Deliverable #2: Create a virtual Help Desk that allows Redoxers to request and offer help

The Purpose

The first capacity pulse check survey helped us to visualize which teams had more time available and which individuals had experienced an increased demand for their time. The image below shows how a variety of factors affected our teams and their performance. It validated the need for an easy-to-use process to ask for and offer help. 

As a fully remote company, even in normal times workloads across teams aren’t readily visible, and we don’t have the luxury of stopping by offices or cubes to check in. So especially now, how do Redoxers with increased capacity know where help is needed? And how do folks with an increased workload ask for that help, aside from reaching out to multiple people and scheduling meetings, both of which constitute more work?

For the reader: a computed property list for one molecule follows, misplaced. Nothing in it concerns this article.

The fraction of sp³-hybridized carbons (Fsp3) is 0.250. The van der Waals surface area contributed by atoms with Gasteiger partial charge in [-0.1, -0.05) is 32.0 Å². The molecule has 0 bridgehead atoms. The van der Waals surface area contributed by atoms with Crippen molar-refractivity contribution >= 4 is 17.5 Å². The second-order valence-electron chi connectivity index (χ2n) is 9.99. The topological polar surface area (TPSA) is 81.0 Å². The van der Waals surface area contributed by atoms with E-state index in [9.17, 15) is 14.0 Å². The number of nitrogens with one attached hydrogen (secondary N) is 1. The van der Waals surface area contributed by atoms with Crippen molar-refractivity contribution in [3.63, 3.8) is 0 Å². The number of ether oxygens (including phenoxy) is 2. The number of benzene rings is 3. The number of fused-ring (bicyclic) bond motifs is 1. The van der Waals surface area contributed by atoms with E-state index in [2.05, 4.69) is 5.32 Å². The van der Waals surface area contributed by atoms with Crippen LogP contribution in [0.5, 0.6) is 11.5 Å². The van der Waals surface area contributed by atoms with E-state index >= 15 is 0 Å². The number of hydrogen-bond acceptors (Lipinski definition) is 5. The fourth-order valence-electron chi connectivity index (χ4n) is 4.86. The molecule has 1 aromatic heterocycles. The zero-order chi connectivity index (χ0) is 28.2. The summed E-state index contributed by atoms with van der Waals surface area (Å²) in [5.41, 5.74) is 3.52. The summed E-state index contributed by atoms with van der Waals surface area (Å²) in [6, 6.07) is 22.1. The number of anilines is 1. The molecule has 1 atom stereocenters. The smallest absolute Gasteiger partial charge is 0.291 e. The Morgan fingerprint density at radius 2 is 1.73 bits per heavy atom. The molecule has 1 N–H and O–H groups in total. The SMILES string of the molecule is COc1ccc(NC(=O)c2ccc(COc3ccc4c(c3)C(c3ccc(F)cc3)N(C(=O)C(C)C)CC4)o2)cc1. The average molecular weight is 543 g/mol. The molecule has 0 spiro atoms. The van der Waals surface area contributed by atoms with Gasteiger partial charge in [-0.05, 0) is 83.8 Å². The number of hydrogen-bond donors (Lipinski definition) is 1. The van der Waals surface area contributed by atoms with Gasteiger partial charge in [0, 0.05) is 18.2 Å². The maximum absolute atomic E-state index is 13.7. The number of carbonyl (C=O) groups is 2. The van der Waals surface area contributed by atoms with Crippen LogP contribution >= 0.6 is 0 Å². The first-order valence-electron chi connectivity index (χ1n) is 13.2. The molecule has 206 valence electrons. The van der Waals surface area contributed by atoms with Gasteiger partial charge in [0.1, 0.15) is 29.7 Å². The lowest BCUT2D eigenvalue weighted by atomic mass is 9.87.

We needed to make the needs visible, the work transparent, and to ensure a low barrier of entry to ask for and offer help. The Help Desk is our solution to that need!

Simple bar charts show outage, demand, and cognitive load impacts on teams in the first pulse check.

The Work

Understanding what we needed, I worked with Dietke Fowler, our director of Business Operations, to first build a project in Jira, our project and task management tool. We used this tool because it integrates with Confluence, which we use for knowledge management, and Slack, our communications tool. Setting up a multi-platform integration was important for us to ensure an easy, user-friendly experience. But you can use any project and task management platform; Trello and Asana also have free versions that integrate with Slack and others. 

Systems setup